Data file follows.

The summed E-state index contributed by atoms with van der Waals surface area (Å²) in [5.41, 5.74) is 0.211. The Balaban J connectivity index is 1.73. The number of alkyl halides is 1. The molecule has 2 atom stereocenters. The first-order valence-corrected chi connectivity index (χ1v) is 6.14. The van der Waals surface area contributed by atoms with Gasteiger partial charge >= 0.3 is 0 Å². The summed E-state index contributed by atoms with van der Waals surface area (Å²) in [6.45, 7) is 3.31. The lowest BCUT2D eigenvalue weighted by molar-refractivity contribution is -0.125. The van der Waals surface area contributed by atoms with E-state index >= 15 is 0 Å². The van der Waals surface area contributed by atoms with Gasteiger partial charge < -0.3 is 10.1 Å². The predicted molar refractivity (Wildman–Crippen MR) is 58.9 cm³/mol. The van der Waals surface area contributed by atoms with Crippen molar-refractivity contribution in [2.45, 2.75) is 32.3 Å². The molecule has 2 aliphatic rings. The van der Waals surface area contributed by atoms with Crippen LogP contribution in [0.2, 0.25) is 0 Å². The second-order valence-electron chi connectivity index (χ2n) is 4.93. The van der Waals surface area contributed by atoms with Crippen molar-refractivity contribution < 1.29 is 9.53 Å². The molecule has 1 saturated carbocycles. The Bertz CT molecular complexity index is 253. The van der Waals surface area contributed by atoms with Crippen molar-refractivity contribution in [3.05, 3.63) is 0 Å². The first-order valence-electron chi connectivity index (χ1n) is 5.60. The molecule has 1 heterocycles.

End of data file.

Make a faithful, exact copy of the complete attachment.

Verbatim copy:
The summed E-state index contributed by atoms with van der Waals surface area (Å²) in [5.41, 5.74) is 0.211. The Balaban J connectivity index is 1.73. The number of alkyl halides is 1. The molecule has 2 atom stereocenters. The first-order valence-corrected chi connectivity index (χ1v) is 6.14. The van der Waals surface area contributed by atoms with Gasteiger partial charge >= 0.3 is 0 Å². The summed E-state index contributed by atoms with van der Waals surface area (Å²) in [6.45, 7) is 3.31. The lowest BCUT2D eigenvalue weighted by molar-refractivity contribution is -0.125. The van der Waals surface area contributed by atoms with E-state index >= 15 is 0 Å². The van der Waals surface area contributed by atoms with Gasteiger partial charge < -0.3 is 10.1 Å². The predicted molar refractivity (Wildman–Crippen MR) is 58.9 cm³/mol. The van der Waals surface area contributed by atoms with Crippen molar-refractivity contribution in [2.45, 2.75) is 32.3 Å². The molecule has 2 aliphatic rings. The van der Waals surface area contributed by atoms with Crippen LogP contribution in [0.2, 0.25) is 0 Å². The second-order valence-electron chi connectivity index (χ2n) is 4.93. The van der Waals surface area contributed by atoms with Crippen molar-refractivity contribution < 1.29 is 9.53 Å². The molecule has 1 saturated carbocycles. The Bertz CT molecular complexity index is 253. The van der Waals surface area contributed by atoms with Crippen molar-refractivity contribution in [3.05, 3.63) is 0 Å². The first-order valence-electron chi connectivity index (χ1n) is 5.60. The molecule has 1 heterocycles.